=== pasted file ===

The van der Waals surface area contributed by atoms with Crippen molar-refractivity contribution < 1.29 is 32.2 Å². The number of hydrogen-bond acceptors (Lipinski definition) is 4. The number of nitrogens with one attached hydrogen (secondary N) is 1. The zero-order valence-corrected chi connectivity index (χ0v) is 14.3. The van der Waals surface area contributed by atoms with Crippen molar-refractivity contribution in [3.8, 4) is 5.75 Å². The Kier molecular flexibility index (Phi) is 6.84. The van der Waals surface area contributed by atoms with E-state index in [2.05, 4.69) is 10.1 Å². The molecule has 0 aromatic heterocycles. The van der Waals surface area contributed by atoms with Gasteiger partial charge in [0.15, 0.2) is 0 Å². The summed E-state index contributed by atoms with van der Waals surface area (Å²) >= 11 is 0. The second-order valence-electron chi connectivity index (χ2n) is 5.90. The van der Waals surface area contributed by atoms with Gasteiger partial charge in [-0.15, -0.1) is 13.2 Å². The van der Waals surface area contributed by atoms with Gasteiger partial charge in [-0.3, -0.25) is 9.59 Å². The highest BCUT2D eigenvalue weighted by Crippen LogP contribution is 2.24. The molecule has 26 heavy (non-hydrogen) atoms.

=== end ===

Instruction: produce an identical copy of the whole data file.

The van der Waals surface area contributed by atoms with Crippen molar-refractivity contribution < 1.29 is 32.2 Å². The number of hydrogen-bond acceptors (Lipinski definition) is 4. The number of nitrogens with one attached hydrogen (secondary N) is 1. The zero-order valence-corrected chi connectivity index (χ0v) is 14.3. The van der Waals surface area contributed by atoms with Crippen molar-refractivity contribution in [3.8, 4) is 5.75 Å². The Kier molecular flexibility index (Phi) is 6.84. The van der Waals surface area contributed by atoms with E-state index in [2.05, 4.69) is 10.1 Å². The molecule has 0 aromatic heterocycles. The van der Waals surface area contributed by atoms with Gasteiger partial charge in [0.15, 0.2) is 0 Å². The summed E-state index contributed by atoms with van der Waals surface area (Å²) >= 11 is 0. The second-order valence-electron chi connectivity index (χ2n) is 5.90. The van der Waals surface area contributed by atoms with Gasteiger partial charge in [-0.15, -0.1) is 13.2 Å². The van der Waals surface area contributed by atoms with Gasteiger partial charge in [-0.3, -0.25) is 9.59 Å². The highest BCUT2D eigenvalue weighted by Crippen LogP contribution is 2.24. The molecule has 26 heavy (non-hydrogen) atoms.